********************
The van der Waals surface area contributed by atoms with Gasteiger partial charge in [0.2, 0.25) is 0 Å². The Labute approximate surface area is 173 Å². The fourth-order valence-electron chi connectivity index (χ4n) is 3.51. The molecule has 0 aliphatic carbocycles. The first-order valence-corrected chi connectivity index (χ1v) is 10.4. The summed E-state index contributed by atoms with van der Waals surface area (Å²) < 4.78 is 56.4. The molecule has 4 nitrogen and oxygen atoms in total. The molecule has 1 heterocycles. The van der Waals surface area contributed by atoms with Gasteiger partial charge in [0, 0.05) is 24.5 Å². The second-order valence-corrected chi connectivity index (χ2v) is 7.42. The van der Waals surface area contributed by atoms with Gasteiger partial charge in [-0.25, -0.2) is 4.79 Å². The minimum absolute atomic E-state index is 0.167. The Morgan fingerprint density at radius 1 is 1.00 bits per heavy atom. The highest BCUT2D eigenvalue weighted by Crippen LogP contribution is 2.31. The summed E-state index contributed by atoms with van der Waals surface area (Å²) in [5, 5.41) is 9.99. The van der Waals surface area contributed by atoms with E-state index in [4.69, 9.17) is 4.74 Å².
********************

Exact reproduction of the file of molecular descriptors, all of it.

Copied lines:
The van der Waals surface area contributed by atoms with Gasteiger partial charge in [0.2, 0.25) is 0 Å². The Labute approximate surface area is 173 Å². The fourth-order valence-electron chi connectivity index (χ4n) is 3.51. The molecule has 0 aliphatic carbocycles. The first-order valence-corrected chi connectivity index (χ1v) is 10.4. The summed E-state index contributed by atoms with van der Waals surface area (Å²) < 4.78 is 56.4. The molecule has 4 nitrogen and oxygen atoms in total. The molecule has 1 heterocycles. The van der Waals surface area contributed by atoms with Gasteiger partial charge in [0, 0.05) is 24.5 Å². The second-order valence-corrected chi connectivity index (χ2v) is 7.42. The van der Waals surface area contributed by atoms with Gasteiger partial charge in [-0.25, -0.2) is 4.79 Å². The minimum absolute atomic E-state index is 0.167. The Morgan fingerprint density at radius 1 is 1.00 bits per heavy atom. The highest BCUT2D eigenvalue weighted by Crippen LogP contribution is 2.31. The summed E-state index contributed by atoms with van der Waals surface area (Å²) in [5, 5.41) is 9.99. The van der Waals surface area contributed by atoms with E-state index in [4.69, 9.17) is 4.74 Å².